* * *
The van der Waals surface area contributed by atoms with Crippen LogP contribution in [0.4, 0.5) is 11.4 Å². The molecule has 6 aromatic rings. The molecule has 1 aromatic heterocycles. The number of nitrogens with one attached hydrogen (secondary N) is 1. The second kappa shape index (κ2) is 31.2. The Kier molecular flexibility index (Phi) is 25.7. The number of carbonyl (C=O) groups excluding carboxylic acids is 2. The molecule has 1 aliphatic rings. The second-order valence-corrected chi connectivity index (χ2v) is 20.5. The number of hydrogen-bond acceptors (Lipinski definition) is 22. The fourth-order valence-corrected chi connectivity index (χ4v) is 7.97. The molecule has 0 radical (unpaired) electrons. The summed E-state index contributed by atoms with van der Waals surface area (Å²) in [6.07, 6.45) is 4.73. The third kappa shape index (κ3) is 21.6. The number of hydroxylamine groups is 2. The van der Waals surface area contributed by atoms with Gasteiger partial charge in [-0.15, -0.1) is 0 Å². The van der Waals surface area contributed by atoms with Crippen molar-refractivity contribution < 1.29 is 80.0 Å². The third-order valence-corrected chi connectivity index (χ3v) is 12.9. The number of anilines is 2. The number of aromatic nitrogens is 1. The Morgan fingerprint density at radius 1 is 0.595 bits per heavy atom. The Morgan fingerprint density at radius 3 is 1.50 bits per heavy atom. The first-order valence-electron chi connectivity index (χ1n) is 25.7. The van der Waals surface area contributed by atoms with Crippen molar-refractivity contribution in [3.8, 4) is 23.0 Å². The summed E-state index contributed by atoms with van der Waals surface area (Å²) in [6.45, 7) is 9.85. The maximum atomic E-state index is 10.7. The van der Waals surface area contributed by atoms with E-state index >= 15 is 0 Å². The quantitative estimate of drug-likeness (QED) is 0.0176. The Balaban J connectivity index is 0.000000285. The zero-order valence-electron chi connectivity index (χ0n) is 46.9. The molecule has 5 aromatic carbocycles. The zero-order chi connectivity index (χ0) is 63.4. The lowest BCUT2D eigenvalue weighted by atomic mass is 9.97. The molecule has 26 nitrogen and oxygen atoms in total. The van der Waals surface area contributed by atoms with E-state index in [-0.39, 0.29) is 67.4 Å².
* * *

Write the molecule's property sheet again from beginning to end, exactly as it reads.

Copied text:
The van der Waals surface area contributed by atoms with Crippen LogP contribution in [0.4, 0.5) is 11.4 Å². The molecule has 6 aromatic rings. The molecule has 1 aromatic heterocycles. The number of nitrogens with one attached hydrogen (secondary N) is 1. The second kappa shape index (κ2) is 31.2. The Kier molecular flexibility index (Phi) is 25.7. The number of carbonyl (C=O) groups excluding carboxylic acids is 2. The molecule has 1 aliphatic rings. The second-order valence-corrected chi connectivity index (χ2v) is 20.5. The number of hydrogen-bond acceptors (Lipinski definition) is 22. The fourth-order valence-corrected chi connectivity index (χ4v) is 7.97. The molecule has 0 radical (unpaired) electrons. The summed E-state index contributed by atoms with van der Waals surface area (Å²) in [6.07, 6.45) is 4.73. The third kappa shape index (κ3) is 21.6. The number of hydroxylamine groups is 2. The van der Waals surface area contributed by atoms with Gasteiger partial charge in [-0.15, -0.1) is 0 Å². The van der Waals surface area contributed by atoms with Crippen molar-refractivity contribution < 1.29 is 80.0 Å². The third-order valence-corrected chi connectivity index (χ3v) is 12.9. The number of anilines is 2. The number of aromatic nitrogens is 1. The Morgan fingerprint density at radius 1 is 0.595 bits per heavy atom. The Morgan fingerprint density at radius 3 is 1.50 bits per heavy atom. The first-order valence-electron chi connectivity index (χ1n) is 25.7. The van der Waals surface area contributed by atoms with Crippen molar-refractivity contribution in [3.8, 4) is 23.0 Å². The summed E-state index contributed by atoms with van der Waals surface area (Å²) in [6.45, 7) is 9.85. The maximum atomic E-state index is 10.7. The van der Waals surface area contributed by atoms with E-state index >= 15 is 0 Å². The quantitative estimate of drug-likeness (QED) is 0.0176. The Balaban J connectivity index is 0.000000285. The zero-order valence-electron chi connectivity index (χ0n) is 46.9. The molecule has 5 aromatic carbocycles. The zero-order chi connectivity index (χ0) is 63.4. The lowest BCUT2D eigenvalue weighted by atomic mass is 9.97. The molecule has 26 nitrogen and oxygen atoms in total. The van der Waals surface area contributed by atoms with E-state index in [-0.39, 0.29) is 67.4 Å².